Models for Gucci autumn/winter. Photograph: Sipa/Rex Shutterstock
1. Gucci on the stiff street
If you’ve seen any of the following in Zara or Topshop – shaggy faux-fur covers, pussybow blouses or floral dresses that look take pleasure in 1970s upholstery – then you’ve already spotted the beginnings of the Guccification of the turned on street. This is all thanks to the brand’s new creative director, Alessandro Michele, who has transmogrified Gucci from a purveyor of bling-tastic yacht chic to a haven for appealing geeks, and has won the hearts of the fashion industry in the process. High-street honours are everywhere; spectacles and a bobble hat are the finishing touches.
2. The muse
The form industry has decreed that Wes Anderson’s most stylish unfitting, Margot Tenenbaum, is this season’s muse; her shabby fur paints and grubby eyeliner exactly what the industry wants to obtain right now. We don’t disagree, but we think the much-missed Deirdre Barlow is an disregarding nevertheless more apt inspiration: she did oversized glasses and prim blouses on a 1970s north-of-England budget while Anderson was placid in short trousers.
3. The fantasy ride
This Ford Fairlane 66, organized with Lara Stone in the current H&M advert, encapsulates all you necessary to know about the bleached-out vibes fashion is feeling for autumn/winter, in motor give form.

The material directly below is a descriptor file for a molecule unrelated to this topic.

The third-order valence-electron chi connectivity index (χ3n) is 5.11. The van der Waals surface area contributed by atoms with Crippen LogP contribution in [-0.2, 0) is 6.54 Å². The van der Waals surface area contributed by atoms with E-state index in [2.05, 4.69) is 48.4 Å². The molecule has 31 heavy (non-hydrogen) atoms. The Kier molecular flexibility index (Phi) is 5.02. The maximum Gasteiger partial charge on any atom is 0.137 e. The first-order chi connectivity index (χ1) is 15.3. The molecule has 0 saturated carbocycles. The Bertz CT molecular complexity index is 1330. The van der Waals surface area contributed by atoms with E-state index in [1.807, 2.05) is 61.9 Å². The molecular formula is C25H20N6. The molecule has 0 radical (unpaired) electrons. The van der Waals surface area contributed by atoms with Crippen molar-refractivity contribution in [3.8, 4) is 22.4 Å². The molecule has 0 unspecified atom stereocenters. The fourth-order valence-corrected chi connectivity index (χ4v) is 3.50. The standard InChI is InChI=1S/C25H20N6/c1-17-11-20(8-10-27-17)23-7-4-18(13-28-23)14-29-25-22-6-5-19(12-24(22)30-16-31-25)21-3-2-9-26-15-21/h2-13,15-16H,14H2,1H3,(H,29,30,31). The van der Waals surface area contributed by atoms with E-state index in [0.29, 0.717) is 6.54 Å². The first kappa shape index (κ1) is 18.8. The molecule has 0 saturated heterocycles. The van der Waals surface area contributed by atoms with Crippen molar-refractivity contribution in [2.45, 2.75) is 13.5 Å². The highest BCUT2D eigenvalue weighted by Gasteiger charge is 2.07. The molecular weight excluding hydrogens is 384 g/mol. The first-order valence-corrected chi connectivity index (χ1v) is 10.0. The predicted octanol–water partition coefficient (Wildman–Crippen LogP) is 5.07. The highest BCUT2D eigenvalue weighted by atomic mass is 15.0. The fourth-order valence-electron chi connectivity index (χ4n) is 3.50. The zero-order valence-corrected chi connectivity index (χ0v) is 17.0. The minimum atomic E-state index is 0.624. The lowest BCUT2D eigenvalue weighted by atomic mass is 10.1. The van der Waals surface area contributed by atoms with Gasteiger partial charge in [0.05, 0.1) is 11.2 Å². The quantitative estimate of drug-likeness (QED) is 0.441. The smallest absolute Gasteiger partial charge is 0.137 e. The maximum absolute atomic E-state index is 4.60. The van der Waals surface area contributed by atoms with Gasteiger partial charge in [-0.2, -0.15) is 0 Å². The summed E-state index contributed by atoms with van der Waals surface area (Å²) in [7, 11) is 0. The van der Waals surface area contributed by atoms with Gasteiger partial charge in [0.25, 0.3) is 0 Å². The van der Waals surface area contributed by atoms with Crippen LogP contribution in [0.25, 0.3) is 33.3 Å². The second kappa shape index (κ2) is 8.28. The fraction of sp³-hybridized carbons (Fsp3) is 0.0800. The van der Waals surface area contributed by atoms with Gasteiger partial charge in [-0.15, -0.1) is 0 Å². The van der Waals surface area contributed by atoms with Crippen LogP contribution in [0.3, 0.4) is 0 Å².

4. But are we doing the 70s or the 80s this season?
Forget the Labour leadership – this is the pivotal debate of the moment. Actually, we’re doing both. Most of the latest thing has been mining the 70s in a big way, but Jonathan Anderson has gone to the 80s. Think multicoloured oversized jackets, baggy knee-high boots and leviathan mismatched plastic earrings at his eponymous label, JW Anderson, and neon zigzag swaths, big-shouldered coats and lurex dresses at Loewe, where he is also originative director. This is entirely wearable if you don’t go too OTT: Zara’s matching lurex pleated skirt and top is a considerable place to start.
5. Clever knitwear